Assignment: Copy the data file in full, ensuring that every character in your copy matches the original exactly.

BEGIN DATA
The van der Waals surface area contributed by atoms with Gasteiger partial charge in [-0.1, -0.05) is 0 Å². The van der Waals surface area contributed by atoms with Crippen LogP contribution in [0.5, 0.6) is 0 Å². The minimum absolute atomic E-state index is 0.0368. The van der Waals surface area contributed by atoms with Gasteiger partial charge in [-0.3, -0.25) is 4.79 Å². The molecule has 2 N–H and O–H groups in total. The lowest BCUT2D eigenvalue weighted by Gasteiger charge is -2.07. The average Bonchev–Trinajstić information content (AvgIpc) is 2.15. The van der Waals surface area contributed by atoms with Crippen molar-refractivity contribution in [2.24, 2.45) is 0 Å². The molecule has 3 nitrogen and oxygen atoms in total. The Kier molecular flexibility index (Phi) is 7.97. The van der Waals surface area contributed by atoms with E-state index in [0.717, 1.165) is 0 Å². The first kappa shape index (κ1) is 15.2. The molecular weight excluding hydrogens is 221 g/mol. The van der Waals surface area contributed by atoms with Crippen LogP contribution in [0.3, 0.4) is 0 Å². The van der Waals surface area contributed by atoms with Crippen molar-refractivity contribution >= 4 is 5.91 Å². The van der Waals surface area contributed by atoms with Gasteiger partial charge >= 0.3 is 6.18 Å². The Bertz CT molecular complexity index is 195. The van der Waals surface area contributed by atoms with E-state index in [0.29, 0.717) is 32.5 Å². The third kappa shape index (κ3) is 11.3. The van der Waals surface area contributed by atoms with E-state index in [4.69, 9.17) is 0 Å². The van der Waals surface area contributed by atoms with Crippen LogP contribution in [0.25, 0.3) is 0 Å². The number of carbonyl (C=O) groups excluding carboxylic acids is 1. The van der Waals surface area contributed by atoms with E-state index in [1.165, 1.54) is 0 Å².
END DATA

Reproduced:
The van der Waals surface area contributed by atoms with Gasteiger partial charge in [-0.1, -0.05) is 0 Å². The van der Waals surface area contributed by atoms with Crippen LogP contribution in [0.5, 0.6) is 0 Å². The minimum absolute atomic E-state index is 0.0368. The van der Waals surface area contributed by atoms with Gasteiger partial charge in [-0.3, -0.25) is 4.79 Å². The molecule has 2 N–H and O–H groups in total. The lowest BCUT2D eigenvalue weighted by Gasteiger charge is -2.07. The average Bonchev–Trinajstić information content (AvgIpc) is 2.15. The van der Waals surface area contributed by atoms with Crippen molar-refractivity contribution in [2.24, 2.45) is 0 Å². The molecule has 3 nitrogen and oxygen atoms in total. The Kier molecular flexibility index (Phi) is 7.97. The van der Waals surface area contributed by atoms with E-state index in [0.717, 1.165) is 0 Å². The first kappa shape index (κ1) is 15.2. The molecular weight excluding hydrogens is 221 g/mol. The van der Waals surface area contributed by atoms with Crippen LogP contribution in [0.3, 0.4) is 0 Å². The van der Waals surface area contributed by atoms with Crippen molar-refractivity contribution >= 4 is 5.91 Å². The van der Waals surface area contributed by atoms with Gasteiger partial charge >= 0.3 is 6.18 Å². The Bertz CT molecular complexity index is 195. The van der Waals surface area contributed by atoms with E-state index in [0.29, 0.717) is 32.5 Å². The third kappa shape index (κ3) is 11.3. The van der Waals surface area contributed by atoms with E-state index in [4.69, 9.17) is 0 Å². The van der Waals surface area contributed by atoms with Crippen LogP contribution in [0.25, 0.3) is 0 Å². The number of carbonyl (C=O) groups excluding carboxylic acids is 1. The van der Waals surface area contributed by atoms with E-state index in [1.165, 1.54) is 0 Å².